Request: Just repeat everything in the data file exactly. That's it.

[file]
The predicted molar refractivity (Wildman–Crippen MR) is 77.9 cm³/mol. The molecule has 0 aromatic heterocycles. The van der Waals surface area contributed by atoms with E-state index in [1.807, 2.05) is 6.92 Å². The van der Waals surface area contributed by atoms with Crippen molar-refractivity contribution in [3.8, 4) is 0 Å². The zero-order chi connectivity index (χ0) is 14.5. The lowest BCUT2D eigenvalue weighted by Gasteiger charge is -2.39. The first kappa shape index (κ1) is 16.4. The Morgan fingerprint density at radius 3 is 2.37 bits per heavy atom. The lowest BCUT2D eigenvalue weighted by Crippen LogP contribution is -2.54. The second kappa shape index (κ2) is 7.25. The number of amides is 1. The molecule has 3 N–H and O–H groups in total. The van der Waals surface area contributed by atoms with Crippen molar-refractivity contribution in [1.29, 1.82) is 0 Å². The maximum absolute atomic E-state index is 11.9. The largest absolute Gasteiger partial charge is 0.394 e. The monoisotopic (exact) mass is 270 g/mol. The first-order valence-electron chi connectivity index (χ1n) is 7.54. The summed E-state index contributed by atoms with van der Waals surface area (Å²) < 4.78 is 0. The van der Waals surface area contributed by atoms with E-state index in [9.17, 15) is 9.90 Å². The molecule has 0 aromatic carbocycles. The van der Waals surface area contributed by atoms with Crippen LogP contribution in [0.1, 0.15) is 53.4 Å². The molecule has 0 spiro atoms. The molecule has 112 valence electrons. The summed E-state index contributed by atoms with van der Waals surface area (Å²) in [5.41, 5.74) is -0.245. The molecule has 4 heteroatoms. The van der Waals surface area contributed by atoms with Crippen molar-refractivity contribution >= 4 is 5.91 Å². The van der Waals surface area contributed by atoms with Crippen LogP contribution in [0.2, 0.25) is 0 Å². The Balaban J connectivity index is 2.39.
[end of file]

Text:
The predicted molar refractivity (Wildman–Crippen MR) is 77.9 cm³/mol. The molecule has 0 aromatic heterocycles. The van der Waals surface area contributed by atoms with E-state index in [1.807, 2.05) is 6.92 Å². The van der Waals surface area contributed by atoms with Crippen molar-refractivity contribution in [3.8, 4) is 0 Å². The zero-order chi connectivity index (χ0) is 14.5. The lowest BCUT2D eigenvalue weighted by Gasteiger charge is -2.39. The first kappa shape index (κ1) is 16.4. The Morgan fingerprint density at radius 3 is 2.37 bits per heavy atom. The lowest BCUT2D eigenvalue weighted by Crippen LogP contribution is -2.54. The second kappa shape index (κ2) is 7.25. The number of amides is 1. The molecule has 3 N–H and O–H groups in total. The van der Waals surface area contributed by atoms with Crippen molar-refractivity contribution in [1.29, 1.82) is 0 Å². The maximum absolute atomic E-state index is 11.9. The largest absolute Gasteiger partial charge is 0.394 e. The monoisotopic (exact) mass is 270 g/mol. The first-order valence-electron chi connectivity index (χ1n) is 7.54. The summed E-state index contributed by atoms with van der Waals surface area (Å²) < 4.78 is 0. The van der Waals surface area contributed by atoms with E-state index in [9.17, 15) is 9.90 Å². The molecule has 0 aromatic carbocycles. The van der Waals surface area contributed by atoms with Crippen LogP contribution in [0.1, 0.15) is 53.4 Å². The molecule has 0 spiro atoms. The molecule has 112 valence electrons. The summed E-state index contributed by atoms with van der Waals surface area (Å²) in [5.41, 5.74) is -0.245. The molecule has 4 heteroatoms. The van der Waals surface area contributed by atoms with Crippen molar-refractivity contribution >= 4 is 5.91 Å². The van der Waals surface area contributed by atoms with Crippen LogP contribution in [0.2, 0.25) is 0 Å². The Balaban J connectivity index is 2.39.